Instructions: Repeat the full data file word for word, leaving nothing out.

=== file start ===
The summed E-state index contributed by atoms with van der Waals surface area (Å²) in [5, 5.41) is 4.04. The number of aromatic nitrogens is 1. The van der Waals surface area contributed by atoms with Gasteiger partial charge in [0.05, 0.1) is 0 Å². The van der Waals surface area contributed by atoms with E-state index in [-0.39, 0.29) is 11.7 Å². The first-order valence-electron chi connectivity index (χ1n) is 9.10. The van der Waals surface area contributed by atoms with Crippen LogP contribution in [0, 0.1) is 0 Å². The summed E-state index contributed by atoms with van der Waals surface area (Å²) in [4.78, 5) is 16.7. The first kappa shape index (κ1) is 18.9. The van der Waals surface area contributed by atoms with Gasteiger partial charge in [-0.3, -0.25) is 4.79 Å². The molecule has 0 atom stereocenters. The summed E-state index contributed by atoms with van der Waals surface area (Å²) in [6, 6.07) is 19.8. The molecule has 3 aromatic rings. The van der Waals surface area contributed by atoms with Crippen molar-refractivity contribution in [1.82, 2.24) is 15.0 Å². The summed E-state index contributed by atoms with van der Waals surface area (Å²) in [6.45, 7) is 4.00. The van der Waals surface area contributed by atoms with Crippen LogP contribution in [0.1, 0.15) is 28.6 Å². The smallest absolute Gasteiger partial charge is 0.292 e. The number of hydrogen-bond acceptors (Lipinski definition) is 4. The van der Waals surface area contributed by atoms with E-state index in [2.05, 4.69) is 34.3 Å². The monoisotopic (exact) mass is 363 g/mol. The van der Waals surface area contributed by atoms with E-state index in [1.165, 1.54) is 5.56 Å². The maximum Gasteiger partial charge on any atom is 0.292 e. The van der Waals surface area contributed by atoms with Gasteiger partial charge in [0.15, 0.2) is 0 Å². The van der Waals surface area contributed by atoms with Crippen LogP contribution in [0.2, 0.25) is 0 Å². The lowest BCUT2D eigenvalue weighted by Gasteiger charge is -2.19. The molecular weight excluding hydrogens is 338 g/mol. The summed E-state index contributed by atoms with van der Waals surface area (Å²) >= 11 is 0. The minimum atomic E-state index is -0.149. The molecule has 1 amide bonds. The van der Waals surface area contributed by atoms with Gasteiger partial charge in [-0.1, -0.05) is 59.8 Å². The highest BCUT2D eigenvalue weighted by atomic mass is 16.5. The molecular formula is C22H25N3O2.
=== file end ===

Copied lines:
The summed E-state index contributed by atoms with van der Waals surface area (Å²) in [5, 5.41) is 4.04. The number of aromatic nitrogens is 1. The van der Waals surface area contributed by atoms with Gasteiger partial charge in [0.05, 0.1) is 0 Å². The van der Waals surface area contributed by atoms with E-state index in [-0.39, 0.29) is 11.7 Å². The first-order valence-electron chi connectivity index (χ1n) is 9.10. The van der Waals surface area contributed by atoms with Crippen LogP contribution in [0, 0.1) is 0 Å². The summed E-state index contributed by atoms with van der Waals surface area (Å²) in [4.78, 5) is 16.7. The first kappa shape index (κ1) is 18.9. The van der Waals surface area contributed by atoms with Gasteiger partial charge in [-0.3, -0.25) is 4.79 Å². The molecule has 0 atom stereocenters. The summed E-state index contributed by atoms with van der Waals surface area (Å²) in [6, 6.07) is 19.8. The molecule has 3 aromatic rings. The van der Waals surface area contributed by atoms with Crippen molar-refractivity contribution in [1.82, 2.24) is 15.0 Å². The summed E-state index contributed by atoms with van der Waals surface area (Å²) in [6.45, 7) is 4.00. The van der Waals surface area contributed by atoms with Crippen LogP contribution in [0.1, 0.15) is 28.6 Å². The smallest absolute Gasteiger partial charge is 0.292 e. The number of hydrogen-bond acceptors (Lipinski definition) is 4. The van der Waals surface area contributed by atoms with E-state index in [2.05, 4.69) is 34.3 Å². The monoisotopic (exact) mass is 363 g/mol. The van der Waals surface area contributed by atoms with E-state index in [1.165, 1.54) is 5.56 Å². The maximum Gasteiger partial charge on any atom is 0.292 e. The van der Waals surface area contributed by atoms with Gasteiger partial charge in [0.15, 0.2) is 0 Å². The van der Waals surface area contributed by atoms with Crippen LogP contribution in [0.2, 0.25) is 0 Å². The lowest BCUT2D eigenvalue weighted by Gasteiger charge is -2.19. The molecular weight excluding hydrogens is 338 g/mol. The summed E-state index contributed by atoms with van der Waals surface area (Å²) >= 11 is 0. The minimum atomic E-state index is -0.149. The molecule has 1 amide bonds. The van der Waals surface area contributed by atoms with Gasteiger partial charge in [-0.1, -0.05) is 59.8 Å². The highest BCUT2D eigenvalue weighted by atomic mass is 16.5. The molecular formula is C22H25N3O2.